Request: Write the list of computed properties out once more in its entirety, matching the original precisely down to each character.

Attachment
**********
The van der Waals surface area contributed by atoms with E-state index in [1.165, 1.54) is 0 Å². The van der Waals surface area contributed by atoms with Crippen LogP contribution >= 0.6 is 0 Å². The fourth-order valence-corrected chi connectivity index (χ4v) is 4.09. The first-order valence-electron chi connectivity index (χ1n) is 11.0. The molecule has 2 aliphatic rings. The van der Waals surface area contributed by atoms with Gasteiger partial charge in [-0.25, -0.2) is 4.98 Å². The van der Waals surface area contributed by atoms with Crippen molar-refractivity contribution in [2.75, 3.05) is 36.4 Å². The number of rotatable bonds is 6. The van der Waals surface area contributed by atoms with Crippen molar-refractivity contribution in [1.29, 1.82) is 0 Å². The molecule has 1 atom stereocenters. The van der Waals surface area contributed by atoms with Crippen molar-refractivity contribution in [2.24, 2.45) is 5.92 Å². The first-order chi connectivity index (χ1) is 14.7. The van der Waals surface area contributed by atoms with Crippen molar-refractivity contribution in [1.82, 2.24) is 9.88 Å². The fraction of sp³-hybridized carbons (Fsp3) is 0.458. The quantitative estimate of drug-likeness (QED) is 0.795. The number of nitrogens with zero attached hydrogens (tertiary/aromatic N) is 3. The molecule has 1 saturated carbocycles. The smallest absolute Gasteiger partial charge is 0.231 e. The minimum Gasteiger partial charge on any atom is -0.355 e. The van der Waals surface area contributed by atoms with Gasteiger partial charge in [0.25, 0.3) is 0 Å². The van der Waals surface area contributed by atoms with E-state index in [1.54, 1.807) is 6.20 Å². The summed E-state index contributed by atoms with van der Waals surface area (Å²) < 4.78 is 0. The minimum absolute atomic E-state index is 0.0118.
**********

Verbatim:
The van der Waals surface area contributed by atoms with E-state index in [1.165, 1.54) is 0 Å². The van der Waals surface area contributed by atoms with Crippen LogP contribution >= 0.6 is 0 Å². The fourth-order valence-corrected chi connectivity index (χ4v) is 4.09. The first-order valence-electron chi connectivity index (χ1n) is 11.0. The molecule has 2 aliphatic rings. The van der Waals surface area contributed by atoms with Gasteiger partial charge in [-0.25, -0.2) is 4.98 Å². The van der Waals surface area contributed by atoms with Crippen molar-refractivity contribution in [2.75, 3.05) is 36.4 Å². The number of rotatable bonds is 6. The van der Waals surface area contributed by atoms with Crippen molar-refractivity contribution in [1.29, 1.82) is 0 Å². The molecule has 1 atom stereocenters. The van der Waals surface area contributed by atoms with Crippen molar-refractivity contribution in [2.24, 2.45) is 5.92 Å². The first-order chi connectivity index (χ1) is 14.7. The van der Waals surface area contributed by atoms with Crippen molar-refractivity contribution in [1.82, 2.24) is 9.88 Å². The fraction of sp³-hybridized carbons (Fsp3) is 0.458. The quantitative estimate of drug-likeness (QED) is 0.795. The number of nitrogens with zero attached hydrogens (tertiary/aromatic N) is 3. The molecule has 1 saturated carbocycles. The smallest absolute Gasteiger partial charge is 0.231 e. The minimum Gasteiger partial charge on any atom is -0.355 e. The van der Waals surface area contributed by atoms with Gasteiger partial charge in [0.25, 0.3) is 0 Å². The van der Waals surface area contributed by atoms with E-state index in [1.54, 1.807) is 6.20 Å². The summed E-state index contributed by atoms with van der Waals surface area (Å²) < 4.78 is 0. The minimum absolute atomic E-state index is 0.0118.